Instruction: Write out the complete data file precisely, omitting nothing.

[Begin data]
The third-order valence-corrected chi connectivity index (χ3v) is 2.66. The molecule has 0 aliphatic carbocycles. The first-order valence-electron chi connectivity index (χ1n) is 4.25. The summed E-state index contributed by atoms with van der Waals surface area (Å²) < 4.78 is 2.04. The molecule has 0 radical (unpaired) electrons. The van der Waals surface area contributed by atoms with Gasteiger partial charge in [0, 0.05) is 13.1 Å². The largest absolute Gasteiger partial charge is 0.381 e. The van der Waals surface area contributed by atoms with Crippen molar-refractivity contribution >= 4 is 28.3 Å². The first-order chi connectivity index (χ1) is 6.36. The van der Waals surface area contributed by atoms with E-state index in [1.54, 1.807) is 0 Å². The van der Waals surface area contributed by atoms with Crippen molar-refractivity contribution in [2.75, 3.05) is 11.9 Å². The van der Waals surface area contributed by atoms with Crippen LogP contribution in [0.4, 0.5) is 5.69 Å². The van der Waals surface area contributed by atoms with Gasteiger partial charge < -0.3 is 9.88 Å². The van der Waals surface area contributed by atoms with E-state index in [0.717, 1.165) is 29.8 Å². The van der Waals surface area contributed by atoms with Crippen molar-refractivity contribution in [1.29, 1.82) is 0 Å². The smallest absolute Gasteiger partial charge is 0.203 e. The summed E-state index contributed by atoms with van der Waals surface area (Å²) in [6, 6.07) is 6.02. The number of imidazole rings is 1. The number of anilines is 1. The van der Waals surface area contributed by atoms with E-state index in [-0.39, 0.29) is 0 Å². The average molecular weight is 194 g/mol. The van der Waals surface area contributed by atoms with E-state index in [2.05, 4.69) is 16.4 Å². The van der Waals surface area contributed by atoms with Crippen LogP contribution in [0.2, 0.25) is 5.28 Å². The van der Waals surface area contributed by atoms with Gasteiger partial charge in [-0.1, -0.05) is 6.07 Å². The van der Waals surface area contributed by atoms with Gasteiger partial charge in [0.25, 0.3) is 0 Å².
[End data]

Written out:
The third-order valence-corrected chi connectivity index (χ3v) is 2.66. The molecule has 0 aliphatic carbocycles. The first-order valence-electron chi connectivity index (χ1n) is 4.25. The summed E-state index contributed by atoms with van der Waals surface area (Å²) < 4.78 is 2.04. The molecule has 0 radical (unpaired) electrons. The van der Waals surface area contributed by atoms with Gasteiger partial charge in [0, 0.05) is 13.1 Å². The largest absolute Gasteiger partial charge is 0.381 e. The van der Waals surface area contributed by atoms with Crippen molar-refractivity contribution >= 4 is 28.3 Å². The first-order chi connectivity index (χ1) is 6.36. The van der Waals surface area contributed by atoms with E-state index in [1.54, 1.807) is 0 Å². The van der Waals surface area contributed by atoms with Crippen molar-refractivity contribution in [2.75, 3.05) is 11.9 Å². The van der Waals surface area contributed by atoms with Crippen LogP contribution in [0.4, 0.5) is 5.69 Å². The van der Waals surface area contributed by atoms with Gasteiger partial charge < -0.3 is 9.88 Å². The van der Waals surface area contributed by atoms with E-state index in [0.717, 1.165) is 29.8 Å². The van der Waals surface area contributed by atoms with Crippen molar-refractivity contribution in [1.29, 1.82) is 0 Å². The smallest absolute Gasteiger partial charge is 0.203 e. The summed E-state index contributed by atoms with van der Waals surface area (Å²) in [6, 6.07) is 6.02. The number of imidazole rings is 1. The number of anilines is 1. The van der Waals surface area contributed by atoms with E-state index in [-0.39, 0.29) is 0 Å². The average molecular weight is 194 g/mol. The van der Waals surface area contributed by atoms with E-state index in [2.05, 4.69) is 16.4 Å². The van der Waals surface area contributed by atoms with Crippen LogP contribution in [0.2, 0.25) is 5.28 Å². The van der Waals surface area contributed by atoms with Gasteiger partial charge in [-0.1, -0.05) is 6.07 Å². The van der Waals surface area contributed by atoms with Gasteiger partial charge in [0.25, 0.3) is 0 Å².